A reader emailed me to ask this question:
I recently wrote an email to several co-workers, all of whom happen to be women (I am not) and opened with the greeting “Ladies.” Is this in any way inappropriate or offensive?
Some words always offend. I won’t mention them here, but you can imagine a few of them.
Some words offend if the user intends to offend or pigeonhole the other person. For example, boy is a neutral word, but when used by a white person to refer to a man of color, it’s offensive. It puts that person in a specific, lower place. By contrast, my mother, who is 84 years old, loves Tiger Woods. She refers to him as “my boy.” Given her age, her status as a fan, and her affectionate “my boy,” her use of boy is understandable, but it might not work for another woman outside the nursing home.
Other words offend if the audience finds them offensive (hence you should know your audience!). Ladies, girls, and even women are three of those words.
Some women love to be called ladies. To them, the word connotes class and distinction and having doors opened for them (literally).
Other women dislike the label ladies. They think of themselves as women, men’s equal. To them, ladies connotes fragility and delicacy, and they do not want to be seen as fragile or delicate at work. The doors they want opened are the doors to opportunity.
Some women don’t care either way about the word ladies.
Girls is usually not the right term for the workplace given that most females at work are not girls–they are women. Using girls can be seen as a putdown. However, some women adore being called girls. They refer to themselves as girls and intend to be girlish forever. Until a man is certain he is working with women who like to be called girls, he should avoid the term. And girls should not be used in writing. It is inappropriate to email “I will have my girl set up a meeting.” My and girl together smell of paternalism, which normally doesn’t sit well at work. Although my mother can get away with “I hope my boy does well in the golf tournament,” she is not Tiger’s boss.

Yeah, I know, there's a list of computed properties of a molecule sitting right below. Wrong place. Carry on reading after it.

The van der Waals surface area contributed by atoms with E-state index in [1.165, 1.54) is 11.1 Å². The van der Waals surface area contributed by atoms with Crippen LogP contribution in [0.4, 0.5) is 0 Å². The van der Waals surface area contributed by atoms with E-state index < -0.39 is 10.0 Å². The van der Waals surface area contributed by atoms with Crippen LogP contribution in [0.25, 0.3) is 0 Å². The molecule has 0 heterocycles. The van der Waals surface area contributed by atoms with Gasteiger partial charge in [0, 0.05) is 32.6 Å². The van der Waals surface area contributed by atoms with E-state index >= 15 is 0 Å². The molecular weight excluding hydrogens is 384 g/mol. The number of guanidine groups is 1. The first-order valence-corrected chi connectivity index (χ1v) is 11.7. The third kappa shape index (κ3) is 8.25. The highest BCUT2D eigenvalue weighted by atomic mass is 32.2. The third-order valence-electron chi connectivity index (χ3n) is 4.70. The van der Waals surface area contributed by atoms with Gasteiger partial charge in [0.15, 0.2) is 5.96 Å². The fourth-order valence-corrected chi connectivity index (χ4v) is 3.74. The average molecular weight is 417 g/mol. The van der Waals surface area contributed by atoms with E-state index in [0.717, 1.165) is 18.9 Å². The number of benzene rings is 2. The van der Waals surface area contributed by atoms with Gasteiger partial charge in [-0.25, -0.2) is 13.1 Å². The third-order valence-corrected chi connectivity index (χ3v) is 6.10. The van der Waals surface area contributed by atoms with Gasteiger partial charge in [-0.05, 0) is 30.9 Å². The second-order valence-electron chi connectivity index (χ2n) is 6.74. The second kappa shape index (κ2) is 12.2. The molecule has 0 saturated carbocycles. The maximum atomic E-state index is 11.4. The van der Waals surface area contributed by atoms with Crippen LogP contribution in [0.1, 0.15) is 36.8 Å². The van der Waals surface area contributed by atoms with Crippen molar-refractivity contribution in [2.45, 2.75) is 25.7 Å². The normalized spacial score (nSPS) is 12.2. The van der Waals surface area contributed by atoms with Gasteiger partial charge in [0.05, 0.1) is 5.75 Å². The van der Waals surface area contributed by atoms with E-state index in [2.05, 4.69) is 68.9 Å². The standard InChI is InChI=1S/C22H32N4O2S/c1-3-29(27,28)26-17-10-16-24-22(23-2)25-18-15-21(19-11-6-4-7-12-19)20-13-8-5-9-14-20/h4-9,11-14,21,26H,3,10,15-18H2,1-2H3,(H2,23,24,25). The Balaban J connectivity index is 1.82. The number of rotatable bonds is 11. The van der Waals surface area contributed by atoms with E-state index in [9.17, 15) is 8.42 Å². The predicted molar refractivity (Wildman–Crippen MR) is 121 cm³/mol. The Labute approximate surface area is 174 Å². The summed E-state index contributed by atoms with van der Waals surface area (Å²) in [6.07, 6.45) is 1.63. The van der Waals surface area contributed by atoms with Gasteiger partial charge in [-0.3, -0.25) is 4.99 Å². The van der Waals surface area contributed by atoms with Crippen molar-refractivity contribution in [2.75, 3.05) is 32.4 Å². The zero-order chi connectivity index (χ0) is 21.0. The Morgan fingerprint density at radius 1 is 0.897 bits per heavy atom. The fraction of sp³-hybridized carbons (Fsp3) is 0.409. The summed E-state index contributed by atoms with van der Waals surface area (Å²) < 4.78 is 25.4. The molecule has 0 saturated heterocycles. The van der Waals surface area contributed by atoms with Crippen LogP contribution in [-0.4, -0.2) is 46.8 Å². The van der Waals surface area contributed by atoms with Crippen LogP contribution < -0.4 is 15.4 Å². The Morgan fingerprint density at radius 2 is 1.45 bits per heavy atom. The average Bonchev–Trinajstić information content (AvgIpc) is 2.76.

You might think women would be a safe term. But there are women who want to know why they are not being called ladies.
My suggestion is that you find out how the women/ladies/girls at work want to be addressed. Then recognize that it will change with changes in the group. So call them “team members.”
To my female readers: Most men who write to me with this type of question, as this reader did, write because they have been criticized for their language. Let’s not criticize. Let’s all assume the best motives of the men–and women–we work with. And when we disagree with their approach, let’s share our preferences rather than implying that they are wrong. It’s nearly impossible to be right when people have such differing views.
Note: I live and work on the liberal West Coast of the United States, and my experiences are limited by geography, age, and status.
Also, there is a wonderful site called askher.com which, in their own words, is a “women generated, knowledge-based, Q&A platform.” If you want to further this discussion, that would be a great place to post the question. And if you do, please feel free to share what you’ve learned with us!
Women Are Not “Guys” At Work, Are They?
Tips For Writing Gender-Neural Emails